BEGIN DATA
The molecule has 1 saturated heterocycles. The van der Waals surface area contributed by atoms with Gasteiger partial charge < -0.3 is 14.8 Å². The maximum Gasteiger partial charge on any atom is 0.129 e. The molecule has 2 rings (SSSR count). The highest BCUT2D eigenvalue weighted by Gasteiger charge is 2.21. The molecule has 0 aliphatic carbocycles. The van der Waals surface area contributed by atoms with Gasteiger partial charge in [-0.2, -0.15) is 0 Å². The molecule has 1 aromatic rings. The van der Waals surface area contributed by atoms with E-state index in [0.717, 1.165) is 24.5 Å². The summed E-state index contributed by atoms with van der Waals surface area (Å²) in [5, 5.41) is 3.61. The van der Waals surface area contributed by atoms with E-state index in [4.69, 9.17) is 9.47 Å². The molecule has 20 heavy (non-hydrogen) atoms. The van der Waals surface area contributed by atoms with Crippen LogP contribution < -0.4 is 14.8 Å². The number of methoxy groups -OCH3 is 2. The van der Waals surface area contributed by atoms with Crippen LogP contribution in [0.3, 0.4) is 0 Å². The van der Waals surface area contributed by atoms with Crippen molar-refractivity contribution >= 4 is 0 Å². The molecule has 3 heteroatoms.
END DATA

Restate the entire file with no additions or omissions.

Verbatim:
The molecule has 1 saturated heterocycles. The van der Waals surface area contributed by atoms with Gasteiger partial charge < -0.3 is 14.8 Å². The maximum Gasteiger partial charge on any atom is 0.129 e. The molecule has 2 rings (SSSR count). The highest BCUT2D eigenvalue weighted by Gasteiger charge is 2.21. The molecule has 0 aliphatic carbocycles. The van der Waals surface area contributed by atoms with Gasteiger partial charge in [-0.2, -0.15) is 0 Å². The molecule has 1 aromatic rings. The van der Waals surface area contributed by atoms with E-state index in [0.717, 1.165) is 24.5 Å². The summed E-state index contributed by atoms with van der Waals surface area (Å²) in [5, 5.41) is 3.61. The van der Waals surface area contributed by atoms with E-state index in [4.69, 9.17) is 9.47 Å². The molecule has 20 heavy (non-hydrogen) atoms. The van der Waals surface area contributed by atoms with Crippen LogP contribution < -0.4 is 14.8 Å². The number of methoxy groups -OCH3 is 2. The van der Waals surface area contributed by atoms with Crippen LogP contribution in [0.3, 0.4) is 0 Å². The van der Waals surface area contributed by atoms with Crippen molar-refractivity contribution >= 4 is 0 Å². The molecule has 3 heteroatoms.